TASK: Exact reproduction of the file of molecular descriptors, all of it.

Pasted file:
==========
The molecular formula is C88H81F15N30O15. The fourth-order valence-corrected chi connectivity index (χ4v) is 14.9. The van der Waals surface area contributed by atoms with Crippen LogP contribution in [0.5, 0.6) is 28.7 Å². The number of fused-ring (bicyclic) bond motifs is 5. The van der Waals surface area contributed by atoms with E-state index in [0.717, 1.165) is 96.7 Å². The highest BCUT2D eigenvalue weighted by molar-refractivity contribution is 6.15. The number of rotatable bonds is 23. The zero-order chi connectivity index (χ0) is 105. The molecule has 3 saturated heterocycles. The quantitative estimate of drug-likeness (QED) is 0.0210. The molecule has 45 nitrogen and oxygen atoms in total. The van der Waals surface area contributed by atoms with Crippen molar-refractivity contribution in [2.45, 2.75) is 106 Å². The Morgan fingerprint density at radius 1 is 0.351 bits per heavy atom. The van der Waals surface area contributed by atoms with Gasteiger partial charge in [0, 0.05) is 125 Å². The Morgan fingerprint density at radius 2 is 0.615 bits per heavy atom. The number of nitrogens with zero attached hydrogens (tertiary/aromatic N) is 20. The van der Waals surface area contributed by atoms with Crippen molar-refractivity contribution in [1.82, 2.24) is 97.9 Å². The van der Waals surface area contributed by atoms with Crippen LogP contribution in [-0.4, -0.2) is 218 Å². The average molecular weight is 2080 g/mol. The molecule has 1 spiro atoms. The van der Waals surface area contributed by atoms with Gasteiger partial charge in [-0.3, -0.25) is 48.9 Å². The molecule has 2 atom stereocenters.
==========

The molecular formula is C88H81F15N30O15. The fourth-order valence-corrected chi connectivity index (χ4v) is 14.9. The van der Waals surface area contributed by atoms with Crippen LogP contribution in [0.5, 0.6) is 28.7 Å². The number of fused-ring (bicyclic) bond motifs is 5. The van der Waals surface area contributed by atoms with E-state index in [0.717, 1.165) is 96.7 Å². The highest BCUT2D eigenvalue weighted by molar-refractivity contribution is 6.15. The number of rotatable bonds is 23. The zero-order chi connectivity index (χ0) is 105. The molecule has 3 saturated heterocycles. The quantitative estimate of drug-likeness (QED) is 0.0210. The molecule has 45 nitrogen and oxygen atoms in total. The van der Waals surface area contributed by atoms with Crippen molar-refractivity contribution in [2.45, 2.75) is 106 Å². The Morgan fingerprint density at radius 1 is 0.351 bits per heavy atom. The van der Waals surface area contributed by atoms with Gasteiger partial charge in [0, 0.05) is 125 Å². The Morgan fingerprint density at radius 2 is 0.615 bits per heavy atom. The number of nitrogens with zero attached hydrogens (tertiary/aromatic N) is 20. The van der Waals surface area contributed by atoms with Crippen molar-refractivity contribution in [1.82, 2.24) is 97.9 Å². The van der Waals surface area contributed by atoms with Crippen LogP contribution in [-0.4, -0.2) is 218 Å². The average molecular weight is 2080 g/mol. The molecule has 1 spiro atoms. The van der Waals surface area contributed by atoms with Gasteiger partial charge in [-0.3, -0.25) is 48.9 Å². The molecule has 2 atom stereocenters.